R-rated reality show – when will the killing stop?
On Monday this week, on a farm near Mossel Bay in the Western Cape, another rhino was poached, bringing the tally to 30 animals killed thus far this year in South Africa alone. And, it’s not even the end of January! Friday today, so who knows what the latest is? It seems as if every day brings news of another rhino killed to supply the superfluous demand for horn in the East. Last year 448 rhinos were poached in South Africa, 25% more than the number of animals killed in 2010. When will the killing stop?
And then, there’s the ongoing killing of elephants for their ivory. Last year was a record year for the number of large-scale ivory seizes recorded in the Elephant Trade Information System (ETIS) database, representing a sharp rise in the illegal ivory trade since 2007.
If only it was a case of nervously watching the Texas Chainsaw Massacre! Alas, no, this is a real life horror unfolding right in front of you at a theater called commercial exploitation. The visuals of rhinos with their horns hacked out or of elephants with tusks removed are horrific and speak not only to the state of conservation and how things have gone horribly wrong, but also to the warped psychology associated with wildlife consumption--greed, ruthless brutality, disrespect for life, and ethical egoism. Until we change our attitudes and values where wildlife conservation is concerned, we will continue to watch reruns of this horrific show.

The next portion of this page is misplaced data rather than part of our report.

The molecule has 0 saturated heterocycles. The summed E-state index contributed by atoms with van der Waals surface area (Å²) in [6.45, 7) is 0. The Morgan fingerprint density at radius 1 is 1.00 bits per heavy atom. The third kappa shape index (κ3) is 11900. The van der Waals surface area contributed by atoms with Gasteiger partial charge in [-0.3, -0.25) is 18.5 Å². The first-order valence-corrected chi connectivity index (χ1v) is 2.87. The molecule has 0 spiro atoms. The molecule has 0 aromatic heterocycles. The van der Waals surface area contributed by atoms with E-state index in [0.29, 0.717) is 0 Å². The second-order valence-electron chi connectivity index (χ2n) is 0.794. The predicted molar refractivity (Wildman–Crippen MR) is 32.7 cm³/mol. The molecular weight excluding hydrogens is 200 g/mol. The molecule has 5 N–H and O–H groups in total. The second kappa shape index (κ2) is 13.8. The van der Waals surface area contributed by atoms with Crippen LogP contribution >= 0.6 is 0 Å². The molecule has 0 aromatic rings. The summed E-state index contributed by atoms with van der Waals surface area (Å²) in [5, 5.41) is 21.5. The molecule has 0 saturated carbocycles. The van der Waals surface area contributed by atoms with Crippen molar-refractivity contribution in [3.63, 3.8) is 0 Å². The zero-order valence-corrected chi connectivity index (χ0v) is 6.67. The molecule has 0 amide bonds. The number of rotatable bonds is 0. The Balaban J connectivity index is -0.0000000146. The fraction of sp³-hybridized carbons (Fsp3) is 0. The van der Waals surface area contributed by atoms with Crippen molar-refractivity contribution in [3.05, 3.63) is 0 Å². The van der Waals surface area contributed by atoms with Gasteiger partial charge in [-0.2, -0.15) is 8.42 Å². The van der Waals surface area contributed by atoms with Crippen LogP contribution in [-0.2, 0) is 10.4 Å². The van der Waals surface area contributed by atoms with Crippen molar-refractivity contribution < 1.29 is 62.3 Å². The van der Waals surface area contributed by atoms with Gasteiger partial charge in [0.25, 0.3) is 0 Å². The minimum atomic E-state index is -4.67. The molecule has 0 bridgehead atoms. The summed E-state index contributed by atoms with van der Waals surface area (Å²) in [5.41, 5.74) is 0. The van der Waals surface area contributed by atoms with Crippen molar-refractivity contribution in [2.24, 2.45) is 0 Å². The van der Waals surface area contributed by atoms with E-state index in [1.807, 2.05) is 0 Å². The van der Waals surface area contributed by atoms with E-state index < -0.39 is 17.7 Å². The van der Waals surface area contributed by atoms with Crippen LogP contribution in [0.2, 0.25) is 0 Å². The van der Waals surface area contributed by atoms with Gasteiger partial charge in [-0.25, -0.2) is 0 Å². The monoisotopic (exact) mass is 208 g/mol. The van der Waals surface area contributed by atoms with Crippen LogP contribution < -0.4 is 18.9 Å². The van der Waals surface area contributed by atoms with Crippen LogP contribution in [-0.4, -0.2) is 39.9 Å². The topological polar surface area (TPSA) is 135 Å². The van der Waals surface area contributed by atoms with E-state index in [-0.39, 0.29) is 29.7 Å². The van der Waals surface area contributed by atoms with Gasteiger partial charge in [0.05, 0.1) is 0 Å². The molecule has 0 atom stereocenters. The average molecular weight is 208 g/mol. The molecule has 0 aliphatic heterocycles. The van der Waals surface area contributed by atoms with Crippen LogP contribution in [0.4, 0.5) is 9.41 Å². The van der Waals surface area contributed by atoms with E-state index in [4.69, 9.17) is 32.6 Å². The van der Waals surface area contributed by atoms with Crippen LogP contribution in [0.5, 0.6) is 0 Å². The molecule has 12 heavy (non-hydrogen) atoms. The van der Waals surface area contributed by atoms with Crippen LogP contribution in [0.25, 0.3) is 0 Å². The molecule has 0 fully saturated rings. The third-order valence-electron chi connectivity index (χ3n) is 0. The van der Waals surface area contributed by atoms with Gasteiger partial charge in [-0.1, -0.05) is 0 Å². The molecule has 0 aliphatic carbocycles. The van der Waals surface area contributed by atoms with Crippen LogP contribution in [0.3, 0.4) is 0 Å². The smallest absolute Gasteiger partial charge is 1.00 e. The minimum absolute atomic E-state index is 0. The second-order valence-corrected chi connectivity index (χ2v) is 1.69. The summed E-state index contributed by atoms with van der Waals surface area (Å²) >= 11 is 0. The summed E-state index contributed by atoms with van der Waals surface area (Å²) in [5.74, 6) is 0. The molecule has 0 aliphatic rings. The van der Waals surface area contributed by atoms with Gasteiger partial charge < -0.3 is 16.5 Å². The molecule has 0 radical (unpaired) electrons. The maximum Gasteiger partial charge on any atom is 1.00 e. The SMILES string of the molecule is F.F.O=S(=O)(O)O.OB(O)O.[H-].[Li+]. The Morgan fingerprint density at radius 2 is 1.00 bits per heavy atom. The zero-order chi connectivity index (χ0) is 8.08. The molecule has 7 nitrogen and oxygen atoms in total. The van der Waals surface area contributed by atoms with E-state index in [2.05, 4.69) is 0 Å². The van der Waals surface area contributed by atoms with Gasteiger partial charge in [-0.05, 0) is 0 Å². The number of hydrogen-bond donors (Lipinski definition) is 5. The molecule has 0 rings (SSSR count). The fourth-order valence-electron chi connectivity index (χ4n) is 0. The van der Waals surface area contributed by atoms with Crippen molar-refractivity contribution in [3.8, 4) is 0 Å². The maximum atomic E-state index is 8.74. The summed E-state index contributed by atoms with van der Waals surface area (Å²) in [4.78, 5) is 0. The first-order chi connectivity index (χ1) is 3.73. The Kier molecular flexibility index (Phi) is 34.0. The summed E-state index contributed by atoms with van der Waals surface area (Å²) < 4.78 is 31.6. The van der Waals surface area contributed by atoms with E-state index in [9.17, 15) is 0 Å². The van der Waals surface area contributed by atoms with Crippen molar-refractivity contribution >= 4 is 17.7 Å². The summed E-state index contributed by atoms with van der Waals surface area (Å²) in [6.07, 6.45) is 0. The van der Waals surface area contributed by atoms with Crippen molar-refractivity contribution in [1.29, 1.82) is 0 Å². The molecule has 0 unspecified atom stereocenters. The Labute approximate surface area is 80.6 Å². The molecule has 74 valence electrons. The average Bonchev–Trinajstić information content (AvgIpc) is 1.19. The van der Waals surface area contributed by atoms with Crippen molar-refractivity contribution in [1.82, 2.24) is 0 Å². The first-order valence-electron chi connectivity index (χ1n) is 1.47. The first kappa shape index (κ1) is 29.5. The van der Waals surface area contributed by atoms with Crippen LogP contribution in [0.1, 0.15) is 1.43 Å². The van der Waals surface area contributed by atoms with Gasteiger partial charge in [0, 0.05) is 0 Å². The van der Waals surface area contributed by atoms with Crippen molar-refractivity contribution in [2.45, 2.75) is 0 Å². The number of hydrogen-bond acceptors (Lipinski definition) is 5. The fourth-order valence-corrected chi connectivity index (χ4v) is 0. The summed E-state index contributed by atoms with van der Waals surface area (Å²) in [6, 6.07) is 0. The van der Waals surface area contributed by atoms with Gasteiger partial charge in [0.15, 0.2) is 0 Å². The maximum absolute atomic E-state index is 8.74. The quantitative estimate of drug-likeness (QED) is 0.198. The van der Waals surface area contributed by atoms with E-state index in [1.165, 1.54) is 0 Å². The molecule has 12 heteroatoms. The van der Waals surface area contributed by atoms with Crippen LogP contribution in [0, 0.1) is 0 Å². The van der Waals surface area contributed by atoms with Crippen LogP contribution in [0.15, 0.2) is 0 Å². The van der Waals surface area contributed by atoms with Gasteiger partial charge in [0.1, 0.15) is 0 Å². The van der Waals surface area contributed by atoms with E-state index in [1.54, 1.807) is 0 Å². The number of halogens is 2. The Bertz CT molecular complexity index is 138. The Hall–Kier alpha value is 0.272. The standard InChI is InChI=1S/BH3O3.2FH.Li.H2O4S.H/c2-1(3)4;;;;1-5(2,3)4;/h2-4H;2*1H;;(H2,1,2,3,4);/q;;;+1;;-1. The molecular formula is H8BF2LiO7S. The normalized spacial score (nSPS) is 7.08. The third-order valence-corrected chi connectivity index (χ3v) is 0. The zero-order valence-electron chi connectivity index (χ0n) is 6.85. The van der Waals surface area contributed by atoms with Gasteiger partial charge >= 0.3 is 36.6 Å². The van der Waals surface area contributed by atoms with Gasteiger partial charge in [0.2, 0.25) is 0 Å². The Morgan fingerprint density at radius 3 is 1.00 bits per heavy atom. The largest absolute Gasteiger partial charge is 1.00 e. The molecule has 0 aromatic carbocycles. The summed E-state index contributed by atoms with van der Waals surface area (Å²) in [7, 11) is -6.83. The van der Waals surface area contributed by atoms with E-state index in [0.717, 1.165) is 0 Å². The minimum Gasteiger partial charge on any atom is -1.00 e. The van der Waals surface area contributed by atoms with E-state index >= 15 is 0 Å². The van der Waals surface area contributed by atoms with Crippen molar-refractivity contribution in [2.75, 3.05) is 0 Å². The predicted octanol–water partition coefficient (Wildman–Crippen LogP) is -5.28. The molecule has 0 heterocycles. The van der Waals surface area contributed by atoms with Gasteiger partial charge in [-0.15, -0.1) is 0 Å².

Right now, there is a strong lobby in South Africa to reinstate a legal, regulated trade in rhino horn, with even the national parks authority (South African National Parks) reportedly jumping on the bandwagon. The claim: that a regulated trade will help satisfy market demand thereby leading to a reduction in poaching. This sounds great on the surface but (1) doesn’t take the lessons from history into account and (2) is formulated around the principles of economic sustainability, paying lip service to questions of biological sustainability, animal welfare and ethics. Even where economics is concerned, no one understands the extent of the markets for rhino horn and ivory in the East and with the advent of China as a major consumer of such it is highly unlikely that regulated trade could ever fulfill market expectations.
So, what to do? In the short-term, greater cooperation amongst enforcement agencies to combat illicit trade is necessary and will have an impact. The current poaching crisis involves organized crime and it is only through a focused cooperative approach that syndicates will be exposed and perpetrators brought to book. In the long-term, however, there needs to be a global shift in attitudes and values--the world must know that there is absolutely no need for the use of rhino horn and ivory in this day and age. The bottom line is that the killing will only stop when the markets for the products cease to exist. And where there is no real case to be made for their use, it seems like a no-brainer to me.